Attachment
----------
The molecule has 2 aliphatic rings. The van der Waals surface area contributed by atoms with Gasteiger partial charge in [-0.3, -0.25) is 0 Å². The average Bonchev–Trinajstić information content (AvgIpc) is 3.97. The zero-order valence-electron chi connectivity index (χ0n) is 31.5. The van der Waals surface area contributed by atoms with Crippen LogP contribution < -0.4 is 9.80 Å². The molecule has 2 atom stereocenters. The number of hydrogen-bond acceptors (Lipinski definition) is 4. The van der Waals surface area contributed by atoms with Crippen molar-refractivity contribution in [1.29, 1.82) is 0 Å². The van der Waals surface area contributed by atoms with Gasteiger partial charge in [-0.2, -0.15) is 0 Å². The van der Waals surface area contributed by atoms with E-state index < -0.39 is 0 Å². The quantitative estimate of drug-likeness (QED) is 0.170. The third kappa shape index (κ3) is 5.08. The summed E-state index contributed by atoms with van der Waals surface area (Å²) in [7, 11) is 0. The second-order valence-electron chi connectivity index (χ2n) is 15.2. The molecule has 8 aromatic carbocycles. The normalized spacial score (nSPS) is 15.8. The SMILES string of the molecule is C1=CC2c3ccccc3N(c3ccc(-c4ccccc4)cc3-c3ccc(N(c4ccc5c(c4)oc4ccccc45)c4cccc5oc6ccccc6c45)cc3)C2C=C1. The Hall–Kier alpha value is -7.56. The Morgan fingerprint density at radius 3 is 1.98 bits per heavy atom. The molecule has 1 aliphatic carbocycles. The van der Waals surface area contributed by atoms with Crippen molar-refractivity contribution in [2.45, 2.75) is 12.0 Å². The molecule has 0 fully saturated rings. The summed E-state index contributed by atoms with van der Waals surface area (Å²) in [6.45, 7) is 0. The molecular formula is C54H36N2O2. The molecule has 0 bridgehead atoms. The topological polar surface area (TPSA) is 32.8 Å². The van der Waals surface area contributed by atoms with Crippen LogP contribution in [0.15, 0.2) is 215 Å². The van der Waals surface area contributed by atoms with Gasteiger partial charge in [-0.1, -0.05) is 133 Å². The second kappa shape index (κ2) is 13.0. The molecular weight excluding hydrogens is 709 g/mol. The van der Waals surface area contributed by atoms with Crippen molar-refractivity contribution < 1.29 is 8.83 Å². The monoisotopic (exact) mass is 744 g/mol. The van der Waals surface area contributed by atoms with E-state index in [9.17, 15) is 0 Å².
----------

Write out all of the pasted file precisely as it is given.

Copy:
The molecule has 2 aliphatic rings. The van der Waals surface area contributed by atoms with Gasteiger partial charge in [-0.3, -0.25) is 0 Å². The average Bonchev–Trinajstić information content (AvgIpc) is 3.97. The zero-order valence-electron chi connectivity index (χ0n) is 31.5. The van der Waals surface area contributed by atoms with Crippen LogP contribution < -0.4 is 9.80 Å². The molecule has 2 atom stereocenters. The number of hydrogen-bond acceptors (Lipinski definition) is 4. The van der Waals surface area contributed by atoms with Crippen molar-refractivity contribution in [1.29, 1.82) is 0 Å². The van der Waals surface area contributed by atoms with Gasteiger partial charge in [-0.2, -0.15) is 0 Å². The van der Waals surface area contributed by atoms with E-state index < -0.39 is 0 Å². The quantitative estimate of drug-likeness (QED) is 0.170. The third kappa shape index (κ3) is 5.08. The summed E-state index contributed by atoms with van der Waals surface area (Å²) in [7, 11) is 0. The second-order valence-electron chi connectivity index (χ2n) is 15.2. The molecule has 8 aromatic carbocycles. The normalized spacial score (nSPS) is 15.8. The SMILES string of the molecule is C1=CC2c3ccccc3N(c3ccc(-c4ccccc4)cc3-c3ccc(N(c4ccc5c(c4)oc4ccccc45)c4cccc5oc6ccccc6c45)cc3)C2C=C1. The Hall–Kier alpha value is -7.56. The Morgan fingerprint density at radius 3 is 1.98 bits per heavy atom. The molecule has 1 aliphatic carbocycles. The van der Waals surface area contributed by atoms with Crippen molar-refractivity contribution in [2.45, 2.75) is 12.0 Å². The molecule has 0 fully saturated rings. The summed E-state index contributed by atoms with van der Waals surface area (Å²) in [6.45, 7) is 0. The molecular formula is C54H36N2O2. The molecule has 0 bridgehead atoms. The topological polar surface area (TPSA) is 32.8 Å². The van der Waals surface area contributed by atoms with Crippen LogP contribution in [0.15, 0.2) is 215 Å². The van der Waals surface area contributed by atoms with Gasteiger partial charge in [-0.1, -0.05) is 133 Å². The second kappa shape index (κ2) is 13.0. The molecular weight excluding hydrogens is 709 g/mol. The van der Waals surface area contributed by atoms with Crippen molar-refractivity contribution < 1.29 is 8.83 Å². The monoisotopic (exact) mass is 744 g/mol. The van der Waals surface area contributed by atoms with E-state index in [9.17, 15) is 0 Å².